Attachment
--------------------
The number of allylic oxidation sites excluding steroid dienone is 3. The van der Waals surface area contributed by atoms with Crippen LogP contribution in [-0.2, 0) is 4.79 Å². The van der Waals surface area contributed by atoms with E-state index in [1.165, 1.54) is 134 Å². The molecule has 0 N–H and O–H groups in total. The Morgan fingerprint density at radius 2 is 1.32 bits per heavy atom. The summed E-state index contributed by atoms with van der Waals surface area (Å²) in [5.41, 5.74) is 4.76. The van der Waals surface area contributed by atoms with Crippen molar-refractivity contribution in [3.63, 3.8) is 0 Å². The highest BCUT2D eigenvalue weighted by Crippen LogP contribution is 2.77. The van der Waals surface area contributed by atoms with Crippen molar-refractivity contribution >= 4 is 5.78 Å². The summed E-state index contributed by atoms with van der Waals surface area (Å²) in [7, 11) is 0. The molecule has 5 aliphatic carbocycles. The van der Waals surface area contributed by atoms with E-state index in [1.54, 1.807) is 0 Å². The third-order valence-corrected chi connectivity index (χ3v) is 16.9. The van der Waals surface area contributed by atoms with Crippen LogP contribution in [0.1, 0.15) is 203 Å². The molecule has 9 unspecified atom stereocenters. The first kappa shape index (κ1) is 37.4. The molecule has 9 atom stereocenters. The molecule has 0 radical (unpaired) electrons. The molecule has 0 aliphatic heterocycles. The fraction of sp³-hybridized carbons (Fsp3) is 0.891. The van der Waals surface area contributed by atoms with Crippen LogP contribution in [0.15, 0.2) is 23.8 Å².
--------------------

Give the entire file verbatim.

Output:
The number of allylic oxidation sites excluding steroid dienone is 3. The van der Waals surface area contributed by atoms with Crippen LogP contribution in [-0.2, 0) is 4.79 Å². The van der Waals surface area contributed by atoms with E-state index in [1.165, 1.54) is 134 Å². The molecule has 0 N–H and O–H groups in total. The Morgan fingerprint density at radius 2 is 1.32 bits per heavy atom. The summed E-state index contributed by atoms with van der Waals surface area (Å²) in [5.41, 5.74) is 4.76. The van der Waals surface area contributed by atoms with Crippen molar-refractivity contribution in [3.63, 3.8) is 0 Å². The highest BCUT2D eigenvalue weighted by Crippen LogP contribution is 2.77. The van der Waals surface area contributed by atoms with Crippen molar-refractivity contribution >= 4 is 5.78 Å². The summed E-state index contributed by atoms with van der Waals surface area (Å²) in [7, 11) is 0. The molecule has 5 aliphatic carbocycles. The van der Waals surface area contributed by atoms with E-state index in [1.54, 1.807) is 0 Å². The third-order valence-corrected chi connectivity index (χ3v) is 16.9. The van der Waals surface area contributed by atoms with Crippen LogP contribution in [0.1, 0.15) is 203 Å². The molecule has 9 unspecified atom stereocenters. The first kappa shape index (κ1) is 37.4. The molecule has 9 atom stereocenters. The molecule has 0 radical (unpaired) electrons. The molecule has 0 aliphatic heterocycles. The fraction of sp³-hybridized carbons (Fsp3) is 0.891. The van der Waals surface area contributed by atoms with Crippen LogP contribution in [0.15, 0.2) is 23.8 Å².